Internalized transphobia still remains a "gray area" for research in the post-Soviet space. In 2021, ECOM conducted the first study in the EECA region on the level of internalized transphobia and the possibility of mobilizing communities of transgender and gender nonconforming people. And today we are ready to share the results.
839 trans* people from 11 countries took part in the study, and the final data analysis includes 795 respondents. This is one of the largest studies in the EECA region in terms of the number of respondents.
“Internalized transphobia is a negative attitude towards one's own transgenderness or non-binarity due to the adoption of societal normative expectations. It sounds complicated and intricate, and this is not the only reason why no research on this subject had been carried out in the EECA region before.
In order to make it easier for you to get acquainted with the results, in addition to publishing the full study, we also prepared briefs — summary of the main results to let you learn how trans* people feel about their trans* identity, when they were last tested for HIV, if they have been subject to discrimination,” says Elena German, Capacity Building Coordinator at ECOM and Head of Data Collection in the study.
The authors of the study focused on the following tasks:
- MEASURE the prevalence of internalized transphobia in the EECA region.
- EVALUATE the involvement of trans* people in activism and advocacy for the right to health.
- STUDY the connection between internalized transphobia and involvement in activism.
- DESCRIBE how the situation regarding internalized transphobia and its components varies from country to country.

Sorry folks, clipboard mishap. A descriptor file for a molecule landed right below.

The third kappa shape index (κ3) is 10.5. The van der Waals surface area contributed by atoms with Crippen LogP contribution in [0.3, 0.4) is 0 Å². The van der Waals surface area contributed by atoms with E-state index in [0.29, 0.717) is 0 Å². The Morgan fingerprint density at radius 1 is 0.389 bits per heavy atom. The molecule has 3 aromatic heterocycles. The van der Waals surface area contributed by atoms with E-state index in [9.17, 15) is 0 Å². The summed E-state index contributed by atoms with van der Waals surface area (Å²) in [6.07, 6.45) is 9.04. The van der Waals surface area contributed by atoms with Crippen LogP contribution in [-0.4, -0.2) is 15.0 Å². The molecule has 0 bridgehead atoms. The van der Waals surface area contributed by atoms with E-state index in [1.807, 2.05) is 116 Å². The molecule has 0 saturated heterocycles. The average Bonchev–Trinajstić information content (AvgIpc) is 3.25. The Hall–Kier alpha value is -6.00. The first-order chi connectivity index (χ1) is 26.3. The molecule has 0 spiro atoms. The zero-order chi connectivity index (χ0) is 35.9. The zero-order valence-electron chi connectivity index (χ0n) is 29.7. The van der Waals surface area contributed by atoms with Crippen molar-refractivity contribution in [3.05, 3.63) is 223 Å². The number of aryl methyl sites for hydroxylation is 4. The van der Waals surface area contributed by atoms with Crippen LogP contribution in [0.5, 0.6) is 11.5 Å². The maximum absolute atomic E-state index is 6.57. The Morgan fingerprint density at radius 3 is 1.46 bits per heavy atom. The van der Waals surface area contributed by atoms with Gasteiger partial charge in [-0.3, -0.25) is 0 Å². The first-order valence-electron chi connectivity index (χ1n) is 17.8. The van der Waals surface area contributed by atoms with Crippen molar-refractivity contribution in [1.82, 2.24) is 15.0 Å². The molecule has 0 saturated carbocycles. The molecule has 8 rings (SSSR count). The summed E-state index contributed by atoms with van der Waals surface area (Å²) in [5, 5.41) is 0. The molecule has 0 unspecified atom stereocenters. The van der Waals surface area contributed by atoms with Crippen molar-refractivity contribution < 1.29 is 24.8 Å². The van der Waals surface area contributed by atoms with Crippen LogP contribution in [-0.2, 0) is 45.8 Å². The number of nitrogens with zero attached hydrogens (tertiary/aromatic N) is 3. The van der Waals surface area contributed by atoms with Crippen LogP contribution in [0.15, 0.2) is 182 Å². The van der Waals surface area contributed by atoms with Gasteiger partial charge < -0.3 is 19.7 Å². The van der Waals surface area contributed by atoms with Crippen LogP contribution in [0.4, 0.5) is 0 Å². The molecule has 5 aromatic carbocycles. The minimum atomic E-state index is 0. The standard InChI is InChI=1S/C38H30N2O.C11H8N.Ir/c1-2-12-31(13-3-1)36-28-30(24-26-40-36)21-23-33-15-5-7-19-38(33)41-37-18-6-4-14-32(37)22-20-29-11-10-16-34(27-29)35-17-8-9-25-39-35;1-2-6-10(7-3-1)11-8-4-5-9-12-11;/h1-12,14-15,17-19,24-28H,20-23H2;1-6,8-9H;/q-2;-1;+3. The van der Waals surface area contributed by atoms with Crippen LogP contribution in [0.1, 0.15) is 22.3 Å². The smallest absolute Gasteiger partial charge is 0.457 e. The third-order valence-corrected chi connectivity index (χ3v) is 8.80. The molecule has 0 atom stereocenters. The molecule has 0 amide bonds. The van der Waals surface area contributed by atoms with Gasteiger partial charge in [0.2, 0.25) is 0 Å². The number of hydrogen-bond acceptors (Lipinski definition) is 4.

Conclusions that can be drawn from the study:
- The level of internalized transphobia in the EECA region is medium.
- More than half of the respondents experience significant levels of internalized transphobia.
- People with lower levels of internalized transphobia are more likely to interact with health professionals and seek help regarding prevention, treatment and testing for HIV.
- Those trans* people who experience discrimination and various forms of aggression, bullying, stigmatization and discrimination have a higher level of internalized transphobia.
- Trans* women more often report incidents of violence against them than trans* men or non-binary people.
- The lower the level of education, the higher the level of internalized transphobia.
- Students and full-time employees show the highest level of internalized transphobia, which may be due to constant forced communication and misgendering at school and at work. The unemployed also show a rather high level.
- Trans* people who are more financially secure experience less internalized transphobia.
- Trans* people with higher levels of internalized transphobia avoid HIV testing.